Testing, Testing, WWMD
Thousands of people who enjoy water for swimming, paddling, fishing or merely admiring, will soon be giving a nearby body of water a valuable check-up. The second annual World Water Monitoring Day (WWMD) encourages volunteers to appreciate nature by testing the quality of their local watershed.
WWMD will be held on October 18, the 32nd anniversary of the U.S. Clean Water Act. Last year, school, civic, church and senior groups, as well as families and individuals tested more than 5,200 sites in 24 countries.
"The value (of WWMD) is in the participation aspect," said Stephen McCord, the president of the Riparian Improvement Organization, a volunteer environmental organization from Davis, Calif. McCord said his group worked with children from the area to collect the water samples and collect litter at Lake Solano in Winters, Calif. "The kids got a kick out of using the equipment and learning about the cycle of life from algae to bugs on up," McCord said.
The water monitoring process requires purchasing a test kit that analyzes water quality in four categories: acidity, temperature, amount of dissolved oxygen, and turbidity (clarity). The kits cost $19.95 and describe the meaning of each water characteristic. Organizations can buy the kits in bulk at a discount. Between Sept. 18 and Oct. 18, volunteers can test nearby creeks, lakes, rivers or streams and then enter the results through the WWMD website (worldwatermonitoringday.org).
Ed Moyer, project manager of the WWMD co-sponsor, America's Clean Water Foundation, stressed that there are no prerequisites for scientific knowledge to participate. "The event helps people to become aware of their local watershed," he said. Looking at the results teaches people what makes up a healthy watershed, and "makes them more mindful about allowing pet waste, paint, or fertilizer to get into the water."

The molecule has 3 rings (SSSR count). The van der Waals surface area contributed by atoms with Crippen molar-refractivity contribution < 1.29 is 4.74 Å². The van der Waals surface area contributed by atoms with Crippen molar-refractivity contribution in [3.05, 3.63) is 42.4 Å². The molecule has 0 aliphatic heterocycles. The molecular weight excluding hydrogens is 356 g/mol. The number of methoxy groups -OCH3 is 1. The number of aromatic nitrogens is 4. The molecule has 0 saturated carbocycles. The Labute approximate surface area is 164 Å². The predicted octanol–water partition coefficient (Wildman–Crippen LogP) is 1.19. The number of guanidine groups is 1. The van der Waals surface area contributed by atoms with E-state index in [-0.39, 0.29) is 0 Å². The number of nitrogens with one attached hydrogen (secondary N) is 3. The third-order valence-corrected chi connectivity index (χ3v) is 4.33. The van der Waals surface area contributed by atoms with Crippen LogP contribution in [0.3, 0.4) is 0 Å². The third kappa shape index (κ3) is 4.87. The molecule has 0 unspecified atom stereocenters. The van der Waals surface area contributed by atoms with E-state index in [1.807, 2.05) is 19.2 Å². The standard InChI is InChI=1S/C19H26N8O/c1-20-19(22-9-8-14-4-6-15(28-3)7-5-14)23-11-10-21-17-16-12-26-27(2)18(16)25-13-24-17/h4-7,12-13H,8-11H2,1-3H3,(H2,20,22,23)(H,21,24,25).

"People are engaged more in what is taking place around them," after participating in the event, according to Moyer. He said that people will often go back to monitor the water quality on a monthly basis and assist in periodic clean-up efforts.
Moyer said his group will tabulate the data and make it available online on Feb. 18. "These are the basic indicators of water health," Moyer said, adding that while the validity of the data cannot be guaranteed, it is available to environmental agencies to review, and could prompt more thorough study.
"This event is an educational opportunity for people to experience water quality monitoring first hand so they can begin to connect with their local water resources as personal stewards. By increasing their understanding about the health of their watersheds, we hope to positively impact their behaviors," Moyer said.
Moyer's group works with governmental and environmental organizations to increase awareness about the event in the U.S. The International Water Association works with the global community, which this year includes volunteers from 25 nations.
Moyer said this year the data will become more useful as the collection process will separate volunteers who follow quality assurance/quality control protocols for water testing as a way to ensure accuracy. "The data is made public so that anyone – from Congress to the EPA – can see what's going on."
Murray Rosenberg is one of the most active participants in World Water Monitoring Day. Rosenberg, a project manager at environmental consulting firm CH2MHill, led the company's efforts that resulted in more than 1,500 people collecting just under 600 water samples. Rosenberg and the management staff recruited volunteers from all 56 of the company's North American offices.
"We saw it as a great opportunity to promote professional environmental stewardship; anyone in the company can participate, regardless of their job function," Rosenberg said. He said that participating enables people to understand the "basic health of the watershed, and whether it is capable of supporting life."
Rosenberg plans on getting CH2MHill's international offices involved this year and expects the company will buy even more test kits. "It's good to get out in the community. It goes back to the reasons why we are in the environmental business."
"What we are hoping to achieve is to get people to join their local watershed group and take an interest in things happening in their backyard," said Cathy Milbourn, a spokeswoman for the U.S. Environmental Protection Agency, which is co-sponsoring the event. After they participate in WWMD, many people will have a greater sensitivity to the natural surroundings and will observe habitats, clean up garbage, or join local environmental groups, Milbourn said.
Milbourn said that while the compiled data is not necessarily scientific, "it does help to establish baseline conditions or trends that otherwise that might otherwise go unmonitored." Milbourn said state EPAs could review the data online as a way to screen for potential pollution problems.